With or without the industry's cooperation, President Clinton and members of Congress say they will fight for legislation to force tobacco companies to pay billions of dollars to make up for practices that encourage teenagers to smoke.

Sen. John McCain, R-Ariz., whose Senate Commerce Committee approved a tobacco bill last week, scoffed at an assertion by a tobacco company executive that the much-touted national tobacco settlement between the industry and states was "dead.""Very frankly, I think Congress will act with or without the acquiescence of the tobacco companies," McCain said Thursday morning on NBC's "Today."

"I think we're a long way from, quote, `falling apart,' " McCain, chief author of the Senate bill, said Wednesday. "I am convinced that if the tobacco companies are not willing to go along with this agreement, we will still act in the best interests of the American people."

Asked Thursday if congressional action might include even higher taxes on cigarettes, McCain responded: "If necessary."

Rep. Tom Bliley, R-Va., the House Commerce Committee chairman who also is working on a bill, said the industry's position was "unfortunate but not a reason for inaction."

In a speech Wednesday criticizing the Senate bill, the White House and Congress, Steven Goldstone, chief executive officer of No. 2 tobacco maker RJR Nabisco, said brokering a settlement had become impossible and that he was abandoning the effort.

Three other tobacco companies quickly announced that they were giving up, too.

But Clinton and the lawmakers - angered by the retreat - said they remained focused on reducing youth smoking and would pursue a bill with or without the industry's support.

"I think they ought to rethink their position because we're going to get this done one way or the other," Clinton said after returning from a trip to Chicago.

"I'm not trying to put them out of business. But I am trying to put them out of the business of selling tobacco to children," added the president, who Thursday was visiting a tobacco warehouse in Kentucky. "And I think that if I were them, I would reconsider and I'd be a part of this."

"We're going to keep the pressure on, working with Congress, to get this done," White House adviser Bruce Reed said Thursday morning on "Today."

"We can take some steps to restrict cigarette advertising. It would obviously be easier to reduce teen smoking if the cigarette companies were working with us instead of against us. I think at the end of the day, the cigarette companies are going to swallow hard and come along," he said.

The tobacco companies vowed to fight efforts by Clinton and Congress to increase prices and fashion tougher restrictions on advertising.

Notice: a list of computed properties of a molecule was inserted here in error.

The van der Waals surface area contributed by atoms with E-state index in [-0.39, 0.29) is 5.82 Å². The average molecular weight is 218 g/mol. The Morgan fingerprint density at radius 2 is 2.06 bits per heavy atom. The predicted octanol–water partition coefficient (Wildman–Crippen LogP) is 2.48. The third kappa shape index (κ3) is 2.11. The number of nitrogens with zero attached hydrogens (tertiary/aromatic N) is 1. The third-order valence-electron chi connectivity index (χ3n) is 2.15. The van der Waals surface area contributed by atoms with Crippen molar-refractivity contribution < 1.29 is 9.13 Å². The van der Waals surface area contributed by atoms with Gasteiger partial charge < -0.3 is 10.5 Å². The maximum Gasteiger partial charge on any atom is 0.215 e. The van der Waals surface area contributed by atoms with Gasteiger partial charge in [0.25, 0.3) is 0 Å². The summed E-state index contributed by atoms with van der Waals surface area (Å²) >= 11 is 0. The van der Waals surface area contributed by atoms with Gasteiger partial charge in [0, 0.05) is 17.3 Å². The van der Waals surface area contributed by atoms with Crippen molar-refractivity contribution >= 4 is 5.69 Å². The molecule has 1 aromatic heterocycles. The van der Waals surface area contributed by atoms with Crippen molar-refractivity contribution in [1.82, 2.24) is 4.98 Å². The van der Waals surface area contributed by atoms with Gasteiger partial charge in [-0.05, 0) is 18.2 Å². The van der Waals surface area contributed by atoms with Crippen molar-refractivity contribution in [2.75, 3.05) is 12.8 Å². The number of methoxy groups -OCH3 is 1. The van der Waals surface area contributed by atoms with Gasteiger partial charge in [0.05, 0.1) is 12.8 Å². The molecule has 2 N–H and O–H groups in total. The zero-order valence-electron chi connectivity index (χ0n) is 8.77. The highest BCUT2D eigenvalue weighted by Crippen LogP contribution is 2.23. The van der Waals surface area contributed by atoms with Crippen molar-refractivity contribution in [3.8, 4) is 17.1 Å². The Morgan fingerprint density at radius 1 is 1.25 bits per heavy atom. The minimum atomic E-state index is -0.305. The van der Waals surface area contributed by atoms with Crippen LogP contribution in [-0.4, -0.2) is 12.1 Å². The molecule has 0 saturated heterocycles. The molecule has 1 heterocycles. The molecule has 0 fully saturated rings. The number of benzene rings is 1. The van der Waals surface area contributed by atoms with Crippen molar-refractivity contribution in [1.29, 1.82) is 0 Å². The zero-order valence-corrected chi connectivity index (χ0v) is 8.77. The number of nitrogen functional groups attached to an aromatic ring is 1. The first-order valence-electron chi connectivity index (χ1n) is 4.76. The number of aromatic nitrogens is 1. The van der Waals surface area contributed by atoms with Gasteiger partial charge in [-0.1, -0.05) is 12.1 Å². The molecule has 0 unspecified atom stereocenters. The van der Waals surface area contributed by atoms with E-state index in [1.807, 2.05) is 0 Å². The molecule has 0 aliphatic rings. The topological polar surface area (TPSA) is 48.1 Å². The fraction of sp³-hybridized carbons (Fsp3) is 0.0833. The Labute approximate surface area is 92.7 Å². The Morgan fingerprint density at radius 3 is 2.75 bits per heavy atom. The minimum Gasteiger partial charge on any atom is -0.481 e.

"Those price increases will destroy the domestic tobacco business, and I don't just mean my company," Goldstone said in a speech at the National Press Club.

But Clinton and congressional leaders insisted they would press forward with efforts to pass a comprehensive law meant to curb teen smoking and compensate states for treating sick smokers - with or without the industry's cooperation.

Utah Attorney General Jan Graham remained hopeful the settlement that Utah and 39 other states signed would go forward.

"We sill are optimistic that the reform package will be able to pass," Graham said. "There have been threats and ups and downs throughout the negotiations. We will continue to move forward because the opportunity is too great to let it pass."

The window for action in Congress this year appears limited by a short schedule since both houses plan to wrap up by early October to focus on the fall elections. Fiscal 1999 spending bills also must be passed, which could leave little room on the agenda for tobacco.

Senate Majority Leader Trent Lott, R-Miss., already has predicted that the tobacco bill must reach the Senate floor by June 1 or "it's going to be pretty hard" to schedule a vote later in the year.

The House is further behind in its work, although Bliley said several committees, including his own, soon would begin drafting their version of the tobacco bill.

Sen. Wendell Ford, D-Ky., said he understood the tobacco industry's frustrations. He said the tobacco company pullout "will either cause the legislative process to disintegrate or inject some needed fiscal responsibility into the debate. Only time will tell."

Others said the industry's bailout could result in even stronger legislation.

"If the industry walks away from their commitment . . . to stop tobacco marketing to children, Congress will have to take even tougher measures to accomplish those goals," House Democratic leader Richard Gephardt of Missouri said.

McCain's bill would force the industry to pay $506 billion over 25 years, add $1.10 to the per-pack price of cigarettes by 2003 and levy billions of dollars in penalties if youth smoking failed to decline significantly. It also would cap annual damages against the industry at $6.5 billion.

Clinton, who would use tobacco money for anti-smoking programs, hiring teachers and child care, was urging even tougher legislation.

Goldstone, whose company owns the R.J. Reynolds Tobacco Co., said McCain's bill would destroy the domestic tobacco business and create a black market for cigarettes. Three other major cigarette makers agreed.